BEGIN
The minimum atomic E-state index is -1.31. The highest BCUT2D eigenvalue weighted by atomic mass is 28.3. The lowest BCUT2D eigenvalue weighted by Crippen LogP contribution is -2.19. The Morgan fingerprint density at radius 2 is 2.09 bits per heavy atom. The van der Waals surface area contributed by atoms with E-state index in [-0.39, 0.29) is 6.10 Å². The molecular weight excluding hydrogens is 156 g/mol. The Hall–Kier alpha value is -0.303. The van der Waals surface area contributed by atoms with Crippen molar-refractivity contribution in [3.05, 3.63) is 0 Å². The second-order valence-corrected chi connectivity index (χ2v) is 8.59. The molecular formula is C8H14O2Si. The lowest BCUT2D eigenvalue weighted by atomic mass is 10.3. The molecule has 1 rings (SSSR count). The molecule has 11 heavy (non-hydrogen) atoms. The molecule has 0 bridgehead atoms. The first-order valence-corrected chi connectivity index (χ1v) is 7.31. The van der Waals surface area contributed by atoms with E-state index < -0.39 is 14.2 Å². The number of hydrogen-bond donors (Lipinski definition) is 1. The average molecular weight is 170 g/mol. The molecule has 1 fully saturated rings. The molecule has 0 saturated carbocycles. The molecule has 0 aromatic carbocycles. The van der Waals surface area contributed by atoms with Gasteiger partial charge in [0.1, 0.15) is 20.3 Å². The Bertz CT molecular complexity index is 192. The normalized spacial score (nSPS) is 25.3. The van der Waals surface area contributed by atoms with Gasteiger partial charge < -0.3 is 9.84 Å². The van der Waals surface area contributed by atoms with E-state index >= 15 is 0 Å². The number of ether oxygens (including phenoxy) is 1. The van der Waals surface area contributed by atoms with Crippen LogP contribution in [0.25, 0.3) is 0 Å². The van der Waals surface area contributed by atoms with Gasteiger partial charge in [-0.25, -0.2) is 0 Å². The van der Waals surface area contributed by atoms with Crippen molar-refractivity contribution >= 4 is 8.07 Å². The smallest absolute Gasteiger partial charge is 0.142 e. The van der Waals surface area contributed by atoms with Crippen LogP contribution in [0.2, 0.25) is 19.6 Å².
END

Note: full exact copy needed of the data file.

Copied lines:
The minimum atomic E-state index is -1.31. The highest BCUT2D eigenvalue weighted by atomic mass is 28.3. The lowest BCUT2D eigenvalue weighted by Crippen LogP contribution is -2.19. The Morgan fingerprint density at radius 2 is 2.09 bits per heavy atom. The van der Waals surface area contributed by atoms with E-state index in [-0.39, 0.29) is 6.10 Å². The molecular weight excluding hydrogens is 156 g/mol. The Hall–Kier alpha value is -0.303. The van der Waals surface area contributed by atoms with Crippen molar-refractivity contribution in [3.05, 3.63) is 0 Å². The second-order valence-corrected chi connectivity index (χ2v) is 8.59. The molecular formula is C8H14O2Si. The lowest BCUT2D eigenvalue weighted by atomic mass is 10.3. The molecule has 1 rings (SSSR count). The molecule has 11 heavy (non-hydrogen) atoms. The molecule has 0 bridgehead atoms. The first-order valence-corrected chi connectivity index (χ1v) is 7.31. The van der Waals surface area contributed by atoms with E-state index < -0.39 is 14.2 Å². The number of hydrogen-bond donors (Lipinski definition) is 1. The average molecular weight is 170 g/mol. The molecule has 1 fully saturated rings. The molecule has 0 saturated carbocycles. The molecule has 0 aromatic carbocycles. The van der Waals surface area contributed by atoms with Gasteiger partial charge in [0.1, 0.15) is 20.3 Å². The Bertz CT molecular complexity index is 192. The normalized spacial score (nSPS) is 25.3. The van der Waals surface area contributed by atoms with Gasteiger partial charge < -0.3 is 9.84 Å². The van der Waals surface area contributed by atoms with E-state index >= 15 is 0 Å². The number of ether oxygens (including phenoxy) is 1. The van der Waals surface area contributed by atoms with Crippen LogP contribution in [0.25, 0.3) is 0 Å². The van der Waals surface area contributed by atoms with Gasteiger partial charge in [-0.25, -0.2) is 0 Å². The van der Waals surface area contributed by atoms with Crippen molar-refractivity contribution >= 4 is 8.07 Å². The smallest absolute Gasteiger partial charge is 0.142 e. The van der Waals surface area contributed by atoms with Crippen LogP contribution in [0.2, 0.25) is 19.6 Å².